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As discussed in our previous blog (Collateral warranties can amount to a ‘construction contract), collateral warranties can, in certain circumstances, amount to a ‘construction contract’. This means that disputes under warranties may be referred to adjudication where, previously, only court litigation was thought to be available. So why might this be an issue?

It’s all in the ‘construction’ of the contract

The drafting of a collateral warranty is key in determining whether or not it is a construction contract. When the court looked at this issue in a recent case, it decided that the main factors in determining whether a warranty was a construction contract were:

(a)        the specific wording of the warranty; and

(b)        the timing of when the warranty was given.

The case involved a claim by a tenant against the contractor for defective works. The contractor had entered into a collateral warranty with the tenant before practical completion. The court held that, by the wording of the warranty, the contractor was promising to carry out future or uncompleted works which fitted with the statutory description of a ‘construction contract’ i.e. where a party “agrees to carry out and complete construction operations”. The fact that the contractor executed the warranty before the works were complete was also significant in arguing that the warranty was for future works yet to be completed and was therefore a contract to complete construction operations.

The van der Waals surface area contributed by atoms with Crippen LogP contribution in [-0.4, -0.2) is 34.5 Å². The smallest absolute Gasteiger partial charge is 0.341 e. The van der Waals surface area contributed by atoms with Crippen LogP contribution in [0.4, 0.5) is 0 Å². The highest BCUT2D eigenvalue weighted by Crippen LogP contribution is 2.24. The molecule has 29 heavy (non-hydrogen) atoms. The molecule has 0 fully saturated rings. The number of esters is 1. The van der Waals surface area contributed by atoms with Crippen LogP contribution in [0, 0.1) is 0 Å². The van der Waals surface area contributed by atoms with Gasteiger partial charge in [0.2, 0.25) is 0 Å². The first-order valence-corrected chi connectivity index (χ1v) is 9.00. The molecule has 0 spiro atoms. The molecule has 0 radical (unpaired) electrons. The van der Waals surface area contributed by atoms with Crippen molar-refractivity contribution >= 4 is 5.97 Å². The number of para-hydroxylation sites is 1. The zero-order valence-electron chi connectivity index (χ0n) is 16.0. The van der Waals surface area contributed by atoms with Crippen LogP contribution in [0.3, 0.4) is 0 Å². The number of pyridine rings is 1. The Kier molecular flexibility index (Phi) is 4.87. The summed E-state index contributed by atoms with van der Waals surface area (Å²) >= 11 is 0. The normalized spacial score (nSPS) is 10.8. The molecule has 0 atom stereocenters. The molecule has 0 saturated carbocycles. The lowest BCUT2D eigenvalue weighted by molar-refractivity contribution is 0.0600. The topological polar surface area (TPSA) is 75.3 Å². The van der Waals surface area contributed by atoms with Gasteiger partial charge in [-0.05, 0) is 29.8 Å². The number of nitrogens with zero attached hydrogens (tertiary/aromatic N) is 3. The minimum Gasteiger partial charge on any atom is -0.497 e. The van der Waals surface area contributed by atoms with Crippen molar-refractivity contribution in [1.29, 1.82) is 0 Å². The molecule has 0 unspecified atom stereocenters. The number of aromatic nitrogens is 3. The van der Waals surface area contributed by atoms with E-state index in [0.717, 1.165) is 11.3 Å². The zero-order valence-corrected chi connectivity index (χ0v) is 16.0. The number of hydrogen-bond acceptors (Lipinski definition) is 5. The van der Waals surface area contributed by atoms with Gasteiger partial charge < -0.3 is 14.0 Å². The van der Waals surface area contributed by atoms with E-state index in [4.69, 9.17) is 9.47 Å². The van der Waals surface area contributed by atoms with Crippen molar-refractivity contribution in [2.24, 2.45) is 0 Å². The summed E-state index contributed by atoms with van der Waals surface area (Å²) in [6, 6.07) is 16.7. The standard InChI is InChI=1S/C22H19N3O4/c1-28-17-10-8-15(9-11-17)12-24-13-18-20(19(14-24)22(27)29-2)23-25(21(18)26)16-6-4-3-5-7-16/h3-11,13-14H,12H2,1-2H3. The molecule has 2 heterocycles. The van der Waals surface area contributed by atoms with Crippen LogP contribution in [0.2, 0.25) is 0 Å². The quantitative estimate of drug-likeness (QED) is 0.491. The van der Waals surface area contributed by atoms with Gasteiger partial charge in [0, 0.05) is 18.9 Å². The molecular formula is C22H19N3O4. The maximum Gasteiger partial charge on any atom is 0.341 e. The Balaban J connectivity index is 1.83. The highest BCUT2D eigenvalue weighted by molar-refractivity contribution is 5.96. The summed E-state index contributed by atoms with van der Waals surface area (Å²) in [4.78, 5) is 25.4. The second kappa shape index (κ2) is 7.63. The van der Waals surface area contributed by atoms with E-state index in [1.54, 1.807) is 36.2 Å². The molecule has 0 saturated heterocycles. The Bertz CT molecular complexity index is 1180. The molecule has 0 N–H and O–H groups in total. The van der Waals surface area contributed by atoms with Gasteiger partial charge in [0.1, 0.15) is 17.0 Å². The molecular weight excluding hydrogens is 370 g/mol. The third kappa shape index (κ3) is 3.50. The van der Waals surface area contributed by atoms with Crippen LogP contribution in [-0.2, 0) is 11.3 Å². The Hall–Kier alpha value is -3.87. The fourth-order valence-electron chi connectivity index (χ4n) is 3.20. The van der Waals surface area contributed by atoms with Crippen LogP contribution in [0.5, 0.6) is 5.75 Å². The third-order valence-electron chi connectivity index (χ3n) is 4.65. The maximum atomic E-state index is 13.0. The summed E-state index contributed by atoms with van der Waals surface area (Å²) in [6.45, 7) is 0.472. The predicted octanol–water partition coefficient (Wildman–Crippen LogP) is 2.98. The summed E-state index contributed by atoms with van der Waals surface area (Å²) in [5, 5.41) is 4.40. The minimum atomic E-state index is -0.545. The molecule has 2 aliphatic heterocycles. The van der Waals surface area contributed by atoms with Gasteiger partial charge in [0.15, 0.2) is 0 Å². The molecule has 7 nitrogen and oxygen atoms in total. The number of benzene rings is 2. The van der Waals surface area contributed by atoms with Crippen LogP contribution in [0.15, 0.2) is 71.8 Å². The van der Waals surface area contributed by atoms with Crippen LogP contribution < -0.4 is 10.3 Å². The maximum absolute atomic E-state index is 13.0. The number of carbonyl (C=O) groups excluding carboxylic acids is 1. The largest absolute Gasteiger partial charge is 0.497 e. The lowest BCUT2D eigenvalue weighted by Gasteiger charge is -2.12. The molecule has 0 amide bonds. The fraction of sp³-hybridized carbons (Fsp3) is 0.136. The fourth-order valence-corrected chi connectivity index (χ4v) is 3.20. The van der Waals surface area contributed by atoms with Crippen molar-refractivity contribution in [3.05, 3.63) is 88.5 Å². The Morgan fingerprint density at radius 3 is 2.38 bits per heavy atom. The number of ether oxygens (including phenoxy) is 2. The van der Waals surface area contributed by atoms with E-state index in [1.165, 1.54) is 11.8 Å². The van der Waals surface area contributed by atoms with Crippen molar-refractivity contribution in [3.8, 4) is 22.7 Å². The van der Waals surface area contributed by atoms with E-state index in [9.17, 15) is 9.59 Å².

Going forward…

The case highlights that great care should be taken when drafting and negotiating the terms on which warranties are given. So, what might you do to avoid disputes under warranties being adjudicated in the future?

  1. Review the terms on which you are prepared to give warranties.
  2. Avoid wording which means you are agreeing to undertake the completion of outstanding works (but note you may find this difficult in warranties to employer, funder or forward funding purchaser).
  3. Consider the timing of when you will execute warranties and, where possible, (particularly for purchasers or tenants) aim to enter warranties only after practical completion of the works has taken place.
  4. Try to limit the number of warranties you will give on any project.
  5. Where in doubt about your potential legal exposure, seek legal advice.

For more information, email blogs@gateleyuk.com.


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This blog is intended only as a synopsis of certain recent developments. If any matter referred to in this blog is sought to be relied upon, further advice should be obtained.